However, this is not a book primarily about diet. It might be more accurate to say that it’s a book about the science of diet, nutrition and health, and Taubes is happy to acknowledge that we still need to do a lot more research on the subject, but without any preconceptions. Indeed, throughout the book, Taubes points out the lies, errors, misinterpretations and failed critical thinking that led to the current dietary recommendations of a predominantly low-fat, high-carb diet. If those recommendations are right, he asks, why are we seeing such an explosion in obesity, hypertension and type 2 diabetes diagnoses Good Calories Bad Calories PDF

He certainly doesn’t claim to have all the answers, but he does put a lot of pseudo-scientific diet & health claims to the sword – and he explains why. He convincingly argues that Ancel Keys’ “lipid hypothesis” (that diets which are high in fat – and high in saturated fat in particular – cause coronary heart disease) not only has no evidence to support it, but is contradicted by the evidence that is available. Taubes also demonstrates that in all likelihood saturated fat, far from being unhealthy, is actually an essential component of our diets.

I highly recommend this book!
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360 people found this helpful

Jill Enustun
I am a layman. Your average person. Just an interested reader.
March 22, 2017

I am a layman. Your everyday average person. Not a dieter, nutritionalist, bodybuilder, in the medical field, overweight, underweight. Just the average person trying to figure out what I should eat and why.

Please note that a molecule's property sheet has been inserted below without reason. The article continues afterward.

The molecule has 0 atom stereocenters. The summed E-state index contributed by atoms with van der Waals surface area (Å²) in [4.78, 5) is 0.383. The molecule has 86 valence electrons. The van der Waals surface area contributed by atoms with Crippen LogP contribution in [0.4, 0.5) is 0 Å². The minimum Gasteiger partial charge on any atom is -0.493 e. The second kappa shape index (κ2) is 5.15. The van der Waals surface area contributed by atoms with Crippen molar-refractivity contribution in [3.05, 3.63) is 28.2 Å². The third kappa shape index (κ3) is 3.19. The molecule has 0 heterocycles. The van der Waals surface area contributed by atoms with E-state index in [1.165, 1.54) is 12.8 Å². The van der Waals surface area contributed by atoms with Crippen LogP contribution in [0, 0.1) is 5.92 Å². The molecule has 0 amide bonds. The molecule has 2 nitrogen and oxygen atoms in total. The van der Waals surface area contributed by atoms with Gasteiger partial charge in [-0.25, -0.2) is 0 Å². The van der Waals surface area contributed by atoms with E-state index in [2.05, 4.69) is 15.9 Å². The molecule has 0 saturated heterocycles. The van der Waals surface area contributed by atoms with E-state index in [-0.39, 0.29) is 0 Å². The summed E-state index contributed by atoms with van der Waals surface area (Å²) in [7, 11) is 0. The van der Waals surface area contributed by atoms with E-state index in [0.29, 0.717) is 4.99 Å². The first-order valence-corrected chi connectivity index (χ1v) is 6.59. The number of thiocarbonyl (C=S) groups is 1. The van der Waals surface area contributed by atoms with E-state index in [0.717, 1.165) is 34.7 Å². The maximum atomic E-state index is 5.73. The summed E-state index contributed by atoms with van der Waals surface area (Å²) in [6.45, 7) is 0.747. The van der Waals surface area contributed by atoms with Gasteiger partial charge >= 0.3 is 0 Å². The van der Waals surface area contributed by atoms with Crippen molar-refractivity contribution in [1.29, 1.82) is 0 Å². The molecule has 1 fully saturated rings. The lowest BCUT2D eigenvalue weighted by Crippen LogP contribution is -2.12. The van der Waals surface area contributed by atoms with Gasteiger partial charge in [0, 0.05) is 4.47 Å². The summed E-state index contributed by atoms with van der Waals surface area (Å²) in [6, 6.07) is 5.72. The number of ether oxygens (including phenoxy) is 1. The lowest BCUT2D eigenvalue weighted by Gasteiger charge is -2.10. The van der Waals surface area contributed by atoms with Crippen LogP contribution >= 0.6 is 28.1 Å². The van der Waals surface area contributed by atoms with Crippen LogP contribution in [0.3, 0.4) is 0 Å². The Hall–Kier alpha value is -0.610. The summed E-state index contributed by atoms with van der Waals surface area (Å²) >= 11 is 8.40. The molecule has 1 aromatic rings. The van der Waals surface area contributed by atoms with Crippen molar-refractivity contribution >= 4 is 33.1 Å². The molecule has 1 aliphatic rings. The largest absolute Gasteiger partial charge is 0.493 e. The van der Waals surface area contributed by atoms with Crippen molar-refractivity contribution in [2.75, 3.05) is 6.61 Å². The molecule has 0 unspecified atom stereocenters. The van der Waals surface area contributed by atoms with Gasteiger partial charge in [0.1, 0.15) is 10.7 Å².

Doing some Google “research” I came across this book. I was intrigued because it appeared to be an honest book and not promoting “this” or “that.” A book about the science and history of our nutrition. So I gave it a chance.

Wow. BLOWN AWAY! My jaw was dropped most of the book. I found myself rereading aloud passage after passage in a furious breath to my husband. I was shocked at how we as citizens have been lied to when it comes to our dietary needs by those we have trusted.

I wish I could get everyone I know and love to read this book. I want to share all my newfound knowledge with anyone that will listen. It’s such a hard topic to discuss with people though. Unless you read this book what I would be saying would sound crazy. People won’t believe what I say. They have to read it themselves.

There are many parts I skimmed because it was over my head. It’s a book that I will revisit often. Life changing. Now I feel very sad that I know the truth and I see the constant lies bombarding us everywhere. I feel helpless when I see my fellow man making what they think are “healthy choices” for themselves and their families and I know the truth.

I just hope more doctors, scientist, journalist, people in power positions become brave enough to go against the grain of the mainstream and enlighten the rest of the people that will never read this book.